The 2011 Moses Lectures: Instructions for Body & Soul

At this same meeting, six months after acceptance into the greater girls’ choir, the girls are brought together and receive a blessing as a group. They fall on their knees with the choir helper and call out to the Savior for guidance in their path through this life stage. The connection between the body and soul, as manifested in the health of one affecting the health of the other, is maintained throughout the greater girls’ time prior to entering the single sisters’ choir (usually six years). What is interesting is that the choir helper’s role, according to the Instructions, is to help each teenager understand that the changes in her body are not to be hidden or viewed negatively, but rather should be welcomed as a sign that “the wise Creator has so ordered it.” For example, in paragraph 22 we find the following: If … a girl comes and tells her choir helper confidentially that she has noticed the above-mentioned growth of hair or expresses her dislike of it, the choir helper will give her more detailed information, namely that the wise Creator has so ordered it and that she therefore has no reason to be alarmed or have doubts about it; […] since He Himself became a man, thus by His holy birth He has blessed this important member in the same way He has blessed all members of our bodies. It should therefore be a girl’s concern to treat this part of her body with respect, not to undertake anything frivolous with it, anything which could not come to light or appear without hesitation before the Savior’s presence. Then, on what is called the monthly cleansing or menstruation, the choir helper should offer the greater girls the following advice: When girls reach the age at which their nature tends to change, it will be necessary for the choir helper to give them more detailed information about the change that takes place when her cleansing begins. When this occurs for the first time and they report it properly, the choir helper will take the opportunity to talk with them sincerely and to explain to them that, due to this circumstance and their physical condition, they are now counted among the virgins. They should therefore, because of this important change, place themselves very especially in the care of the Savior, the true physician for body and soul, and should implore Him to sprinkle them with His blood and to bestow upon them and preserve in them a pure heart, directed to Him alone. As the most reliable counsel, she will commend them to look daily up to Jesus in His image as reconciler, in order that their eyes, ears, and other senses can best be protected from everything that is defiled [SS ¶23]. The onset of menstruation marks then a new stage in the greater girl’s life, a stage where her physical and sexual maturity make her “a virgin” for the Savior. Her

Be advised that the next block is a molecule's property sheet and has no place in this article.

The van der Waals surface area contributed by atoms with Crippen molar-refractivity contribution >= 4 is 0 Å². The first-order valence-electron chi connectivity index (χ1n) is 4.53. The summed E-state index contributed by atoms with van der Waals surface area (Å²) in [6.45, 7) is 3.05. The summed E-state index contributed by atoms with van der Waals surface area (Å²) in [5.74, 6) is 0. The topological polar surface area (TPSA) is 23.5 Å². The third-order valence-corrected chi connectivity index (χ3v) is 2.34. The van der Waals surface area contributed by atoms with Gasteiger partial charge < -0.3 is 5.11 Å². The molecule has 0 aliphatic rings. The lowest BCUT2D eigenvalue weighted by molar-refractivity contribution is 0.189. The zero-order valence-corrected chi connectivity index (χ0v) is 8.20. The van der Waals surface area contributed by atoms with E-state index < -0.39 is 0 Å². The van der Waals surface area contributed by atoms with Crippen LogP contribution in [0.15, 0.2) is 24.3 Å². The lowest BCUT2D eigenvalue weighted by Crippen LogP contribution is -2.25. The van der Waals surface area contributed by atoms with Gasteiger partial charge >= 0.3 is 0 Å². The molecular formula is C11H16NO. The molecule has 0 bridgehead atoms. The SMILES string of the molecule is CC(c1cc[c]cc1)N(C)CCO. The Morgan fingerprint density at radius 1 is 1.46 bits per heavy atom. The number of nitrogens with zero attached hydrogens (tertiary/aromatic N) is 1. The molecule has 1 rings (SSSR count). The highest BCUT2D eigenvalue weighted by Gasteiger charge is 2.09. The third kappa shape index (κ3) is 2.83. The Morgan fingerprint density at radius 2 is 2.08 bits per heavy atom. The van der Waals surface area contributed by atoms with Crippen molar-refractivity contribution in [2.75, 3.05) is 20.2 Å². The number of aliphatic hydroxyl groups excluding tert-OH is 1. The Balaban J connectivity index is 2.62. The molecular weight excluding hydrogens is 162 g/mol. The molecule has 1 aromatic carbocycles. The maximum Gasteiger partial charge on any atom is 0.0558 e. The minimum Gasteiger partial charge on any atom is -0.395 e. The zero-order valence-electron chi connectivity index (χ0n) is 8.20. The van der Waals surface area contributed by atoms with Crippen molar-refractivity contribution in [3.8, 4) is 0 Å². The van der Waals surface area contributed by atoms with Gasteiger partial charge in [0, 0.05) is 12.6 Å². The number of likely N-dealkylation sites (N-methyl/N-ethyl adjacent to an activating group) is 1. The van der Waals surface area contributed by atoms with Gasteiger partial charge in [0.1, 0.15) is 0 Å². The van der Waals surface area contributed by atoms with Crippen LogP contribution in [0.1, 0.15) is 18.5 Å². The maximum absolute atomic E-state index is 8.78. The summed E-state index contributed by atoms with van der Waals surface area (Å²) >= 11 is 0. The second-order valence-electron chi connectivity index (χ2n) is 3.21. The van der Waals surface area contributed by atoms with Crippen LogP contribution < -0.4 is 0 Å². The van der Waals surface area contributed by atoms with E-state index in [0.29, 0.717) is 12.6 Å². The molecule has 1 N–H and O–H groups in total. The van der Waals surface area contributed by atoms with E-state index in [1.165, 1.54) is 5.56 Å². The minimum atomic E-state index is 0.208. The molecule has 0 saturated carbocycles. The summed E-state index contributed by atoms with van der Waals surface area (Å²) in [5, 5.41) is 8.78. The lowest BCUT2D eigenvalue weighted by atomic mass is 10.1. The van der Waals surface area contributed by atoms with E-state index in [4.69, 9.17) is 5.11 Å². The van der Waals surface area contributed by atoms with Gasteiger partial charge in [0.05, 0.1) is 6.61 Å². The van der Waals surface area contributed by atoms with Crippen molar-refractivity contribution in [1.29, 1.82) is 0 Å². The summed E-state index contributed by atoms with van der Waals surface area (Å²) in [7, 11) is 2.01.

The Hinge: International Theological Dialog for the Moravian Church


physical state is closely linked to her spiritual state, and as such, must also be taken good care of. [The choir helper] will not neglect to tell them at the same time what they need to observe regarding their health, as much as their external circumstances allow, for example, to protect themselves now from extreme cold and heat, as well as from emotional states such as vexation, wrath and so forth; because these can have a doubly harmful influence on their health. It is a good idea for the choir helper to inquire from time to time of such a girl whether she is having any problems with her cleansing and to advise her concerning medical assistance as she thinks fit. If, each time, girls accept this particular condition of their nature from the Creator’s hand, commending themselves to Him, then they will receive grace and blessing. At the conclusion of such a conversation, a girl will be blessed by her choir helper with laying on of hands and, with a verse or prayer, will be affectionately commended to the Savior in this new stage of her life. It goes without saying that such treatment is not applicable for girls of a secretive nature; it should be made clear to them what kind of blessing they are responsible for bringing upon themselves. Thus a Moravian teenage girl in the 18th century would be instructed to regard all the manifestations of puberty as something God-given, healthy, and blessed. She should be encouraged to share her physical and spiritual state of health with her choir helper and to recognize that the sins of the body exist in a reciprocal relationship with the spirit. As she progresses through her teenage years and nears the time when she will be admitted to the single sisters’ choir, other concerns manifest themselves: a proclivity to vanity, an interest in the other sex, “stirrings perceived in body and soul” that are linked to more than a Schärfe des Geblüts (sharpness or acidity of the blood). If there are bodily sensations linked to impure imaginings and fantasies in the soul, or which arise from a forbidden inclination, then these are things that disgrace a virgin of Jesus and are displeasing to the Savior, and a sister who is aware of such things has reason to be alarmed. She should immediately look to Jesus on the cross and seek to be cleansed from this by His blood [SS ¶25]. The blood of Christ can cure impurities in her blood and in her imagination, if the young woman looks to him as her doctor. Similarly, the physical condition known as “der weiße Fluß” (clear vaginal secretions) should be seen as a natural manifestation of the young woman’s changing physical state; however, if they become too excessive, it may also be an indication of sinful corruption of the body and soul. Such corruption need not come from stirrings towards a member of the opposite sex. Toward the end